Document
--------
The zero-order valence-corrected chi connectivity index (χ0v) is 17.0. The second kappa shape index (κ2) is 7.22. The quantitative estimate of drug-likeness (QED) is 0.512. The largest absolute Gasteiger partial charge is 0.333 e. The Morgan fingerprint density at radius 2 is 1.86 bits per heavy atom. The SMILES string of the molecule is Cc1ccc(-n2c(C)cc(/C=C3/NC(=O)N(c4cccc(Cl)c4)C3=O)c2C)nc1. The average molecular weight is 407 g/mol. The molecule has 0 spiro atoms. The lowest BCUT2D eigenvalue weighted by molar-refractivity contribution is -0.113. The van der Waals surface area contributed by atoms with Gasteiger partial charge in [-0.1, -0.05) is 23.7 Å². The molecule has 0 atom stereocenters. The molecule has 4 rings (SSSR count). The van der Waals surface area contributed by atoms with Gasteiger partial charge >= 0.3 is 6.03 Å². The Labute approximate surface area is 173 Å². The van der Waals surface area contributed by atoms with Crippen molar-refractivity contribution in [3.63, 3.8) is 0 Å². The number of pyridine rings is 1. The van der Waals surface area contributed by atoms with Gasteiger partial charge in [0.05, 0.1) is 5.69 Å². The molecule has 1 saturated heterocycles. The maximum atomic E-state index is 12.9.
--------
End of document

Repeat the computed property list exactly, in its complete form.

The zero-order valence-corrected chi connectivity index (χ0v) is 17.0. The second kappa shape index (κ2) is 7.22. The quantitative estimate of drug-likeness (QED) is 0.512. The largest absolute Gasteiger partial charge is 0.333 e. The Morgan fingerprint density at radius 2 is 1.86 bits per heavy atom. The SMILES string of the molecule is Cc1ccc(-n2c(C)cc(/C=C3/NC(=O)N(c4cccc(Cl)c4)C3=O)c2C)nc1. The average molecular weight is 407 g/mol. The molecule has 0 spiro atoms. The lowest BCUT2D eigenvalue weighted by molar-refractivity contribution is -0.113. The van der Waals surface area contributed by atoms with Gasteiger partial charge in [-0.1, -0.05) is 23.7 Å². The molecule has 0 atom stereocenters. The molecule has 4 rings (SSSR count). The van der Waals surface area contributed by atoms with Gasteiger partial charge >= 0.3 is 6.03 Å². The Labute approximate surface area is 173 Å². The van der Waals surface area contributed by atoms with Crippen molar-refractivity contribution in [3.63, 3.8) is 0 Å². The number of pyridine rings is 1. The van der Waals surface area contributed by atoms with Gasteiger partial charge in [0.05, 0.1) is 5.69 Å². The molecule has 1 saturated heterocycles. The maximum atomic E-state index is 12.9.